But I did file away for the future something about how not to treat a child who makes a mistake when a guest in my house. I also learned that it is not a good idea to give someone the very gift you would most like for yourself. Not everyone is like you. It was a vicious way to learn this, and the mother and girl were nasty too. Still, it was an experience that helped shape me as a social person and for the better.

What happens now, at a lot of parties among my children’s school friends, is that the presents are hustled out of the way, into a room out of sight, like they’re shameful. They aren’t heard from again until you get a thank you note. You never see them opened, never find out if anyone else gave a better gift than yours. I’ve done this myself, thinking to avoid any unpleasantness on an important day. The rest of the party goes like this: the children are entertained in some way: bowling, a clown, a craft project, a magician. After a while, a cake comes out, the song is sung and the guests are handed a goody bag, full of candy and little nick-nacks that quite possibly cost as much if not more than the gift the child brought to the party. This is the signal that the party is over.

It occurred to me once that goody bags were like a potlatch — a tradition I learned about when we studied the Indians of the Northwest, during the time I lived in Tacoma, Washington. (By that time, the Indians of the Northwest made a living selling tax free cigarettes from their land in Puyallup, but that is an entirely different story.) Anyway, when a tribe had a potlatch event, they’d load up their canoes with every valuable thing they owned and then they’d row over (paddle over, sorry!) to the neighbor tribe and drop the whole damned load off with their neighbors. And then you know what? The neighbors would have to turn around and give all their stuff away. I remember sitting in the classroom watching the filmstrip about this and wondering what would happen if all the other tribe had to give away were books.

Anyway, the goody bag/birthday present exchange does resemble a potlatch, although it has a different impulse at its core: it’s not so much about a kind of militant generosity (take that: here’s a Mercedes! Well, well…. here’s War and Peace..) but more about something I alluded to in the beginning of this post: goody bags disguise the truth that sometimes other people get the presents. Your turn will come — but you will have to wait for it. Instead, we’re telling children, Yes, that kid got a lot of presents. But you got some too, so it’s okay.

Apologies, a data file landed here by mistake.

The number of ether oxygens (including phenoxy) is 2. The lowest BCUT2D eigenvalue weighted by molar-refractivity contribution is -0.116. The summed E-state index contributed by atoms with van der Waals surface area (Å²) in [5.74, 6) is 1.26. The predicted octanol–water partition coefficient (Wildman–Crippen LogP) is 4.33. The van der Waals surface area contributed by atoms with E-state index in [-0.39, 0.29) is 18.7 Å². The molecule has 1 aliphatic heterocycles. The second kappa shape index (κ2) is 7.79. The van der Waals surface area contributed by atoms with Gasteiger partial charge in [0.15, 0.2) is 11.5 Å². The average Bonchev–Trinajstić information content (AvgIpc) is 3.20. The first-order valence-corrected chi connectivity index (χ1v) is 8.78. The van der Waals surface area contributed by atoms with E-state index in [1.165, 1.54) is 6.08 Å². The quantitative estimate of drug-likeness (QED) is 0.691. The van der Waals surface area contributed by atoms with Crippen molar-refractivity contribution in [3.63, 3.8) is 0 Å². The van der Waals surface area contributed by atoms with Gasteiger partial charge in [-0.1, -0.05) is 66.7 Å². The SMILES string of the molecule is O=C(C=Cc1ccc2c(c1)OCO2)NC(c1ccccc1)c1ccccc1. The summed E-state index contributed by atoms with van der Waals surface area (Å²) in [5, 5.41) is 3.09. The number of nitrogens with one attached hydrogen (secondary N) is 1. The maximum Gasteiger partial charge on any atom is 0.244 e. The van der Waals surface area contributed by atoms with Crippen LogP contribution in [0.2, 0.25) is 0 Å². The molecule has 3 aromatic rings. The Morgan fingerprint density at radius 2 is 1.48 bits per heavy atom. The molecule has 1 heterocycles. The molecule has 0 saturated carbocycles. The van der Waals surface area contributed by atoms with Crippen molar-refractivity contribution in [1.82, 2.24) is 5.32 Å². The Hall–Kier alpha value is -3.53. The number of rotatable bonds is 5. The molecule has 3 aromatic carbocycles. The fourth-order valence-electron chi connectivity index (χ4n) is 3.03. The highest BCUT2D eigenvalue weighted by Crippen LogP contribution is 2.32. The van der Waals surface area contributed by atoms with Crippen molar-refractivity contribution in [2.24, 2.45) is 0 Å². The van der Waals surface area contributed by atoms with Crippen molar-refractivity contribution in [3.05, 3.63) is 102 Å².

It is very hard to learn that you are not at the center and quite understandable that parents might want to short-circuit coming to terms with that knowledge. Certainly this is a painful truth in our own family of three children, where each boy struggles with the knowledge that there are others who command attention and resources, others who have things to say at dinner and want to use the bathroom or the computer.

But I think that handling this fact of life need not be a stark lesson in self-denial and stiff upper lip. It is also the case that the person who is the center of attention must learn how to make his guests feel welcome and important. And that’s why the things you do at the party matter. One thing I’ve noticed is that the more children who attend, and the more complicated the event or entertainment is, the less fun the party is.

It turns out that the most entertaining parties we’ve had have been the ones we put on in the street in front of our house (we live at the end of the street and no one drives down it). We set up a little carnival, hand out tickets and have prizes for the games. (No goody bags — but then there are the prizes, which are a lot of fun to win, even if all they are is a tootsie roll.)

This year, the youngest brother wanted to have his own carnival, having watched his brothers’ parties for most of his life. Except he didn’t want to have a lot of guests. In fact, he had two. And that made it unlike any other birthday party I’ve ever given or been too. It was just incredibly low key. The carnival was a piece of cake, since we’d made the games years earlier. And the cake, was too because it’s the same one I always make. A few neighbors, the two friends, the BlogLily brothers, my husband and I.

In case you are interested in what the carnival looked like, here it is:

An obstacle course:

A ball toss (our neighbor Pam, for the third year in a row, dressed up as a clown and ran this game, bless her heart):

Toss the football through the hula hoop.

Fishing (a BlogLily older boy crouches down behind the screen and eventually clips something to the clothespin that’s on the fishing pole.)


And then when the games had all been played (the children had a little bag with enough tickets to play the games a few times each), the BlogLily boy opened his presents — both of them — in front of everyone. The children who gave the presents explained why they liked them so much and the birthday child said thank you quite genuinely, because the whole idea of being given a gift was as fresh and wonderful as it should be. There is nothing sadder than a child who gets present fatigue after the fourth gift and begins to open packages with the resignation of someone opening a past due bill he can’t possibly pay. And then we all ate chocolate cake, played the games for a while longer without prizes, and went home. Until next year, when we have another carnival party.